Apple goes to trial over eBook price-fixing

Cupertino iMaker faces US Justice Dept accusations of collusion with publishers

Tags: Apple IncorporatedUS Department of JusticeUSA
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Apple goes to trial over eBook price-fixing Apple Inc faces legal action over alleged collusion with publishers to raise eBook prices. (Getty Images)
By  Stephen McBride Published  June 3, 2013

Apple Inc faces legal action initiated by the US Justice Department that alleges collusion with US publishers to break Amazon.com’s control over eBooks and raise prices, Reuters reported.

"This case will effectively set the rules for Internet commerce," predicted David Balto, who previously served as a policy director for the US Federal Trade Commission.

The Justice Department  first filed its action in April 2012 against Apple, Pearson Plc's Penguin Group, News Corp's HarperCollins Publishers Inc, CBS Corp's Simon & Schuster Inc, Hachette Book Group Inc and MacMillan. The publishers named with Apple in the suit represent five of the top six publishers in the US.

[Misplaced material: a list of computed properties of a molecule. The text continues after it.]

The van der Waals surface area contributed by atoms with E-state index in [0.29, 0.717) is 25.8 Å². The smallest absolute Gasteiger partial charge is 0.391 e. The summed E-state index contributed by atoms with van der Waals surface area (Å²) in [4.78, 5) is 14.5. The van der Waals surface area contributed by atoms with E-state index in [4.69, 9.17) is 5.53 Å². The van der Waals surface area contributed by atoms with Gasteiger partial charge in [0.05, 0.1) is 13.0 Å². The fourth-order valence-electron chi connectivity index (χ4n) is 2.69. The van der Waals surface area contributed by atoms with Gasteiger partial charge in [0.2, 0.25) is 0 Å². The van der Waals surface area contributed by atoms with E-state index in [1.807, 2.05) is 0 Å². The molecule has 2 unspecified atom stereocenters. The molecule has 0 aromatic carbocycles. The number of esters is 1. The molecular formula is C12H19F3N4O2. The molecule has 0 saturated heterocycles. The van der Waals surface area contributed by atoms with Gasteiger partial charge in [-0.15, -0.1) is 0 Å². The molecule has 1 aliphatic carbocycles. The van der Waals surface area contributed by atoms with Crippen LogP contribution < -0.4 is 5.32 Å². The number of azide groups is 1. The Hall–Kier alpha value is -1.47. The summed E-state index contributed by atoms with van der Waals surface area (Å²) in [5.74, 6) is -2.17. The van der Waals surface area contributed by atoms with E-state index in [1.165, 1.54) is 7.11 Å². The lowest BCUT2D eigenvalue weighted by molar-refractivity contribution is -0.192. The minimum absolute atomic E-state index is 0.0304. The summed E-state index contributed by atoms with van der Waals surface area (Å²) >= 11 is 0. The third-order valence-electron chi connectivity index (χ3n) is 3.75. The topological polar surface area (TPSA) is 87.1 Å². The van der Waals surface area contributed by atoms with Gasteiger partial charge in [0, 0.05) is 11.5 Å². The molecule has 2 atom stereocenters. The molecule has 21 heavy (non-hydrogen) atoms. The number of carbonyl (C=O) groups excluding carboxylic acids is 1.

However, Apple will now stand alone in a trial that begins today, after the publishers agreed to drop their practice of blocking discounts on wholesale orders and share a $164m payout that will benefit consumers. The US government is seeking an order to block similar practices by Apple in the future, rather than pushing for damage payments.

"I believe that the government will be able to show at trial direct evidence that Apple knowingly participated in and facilitated a conspiracy to raise prices of e-books," US District Judge Denise Cote, said in a preliminary hearing on May 23.

Apple entered the eBook market in 2009 with the launch of its iPad tablet. At that time Amazon dominated the industry, selling titles at a loss in order to promote its Kindle reader.

Steve Jobs, who died in 2011, told his biographer that, "we told the publishers, ‘We'll go to the agency model, where you set the price, and we get our 30%, and yes, the customer pays a little more, but that's what you want anyway'".

Apple claims it had no knowledge of collusion between publishers before it entered the marketplace, and argues that upon the launch of its iBookstore, prices have decreased from an average of $7.97 to an average of $7.34.

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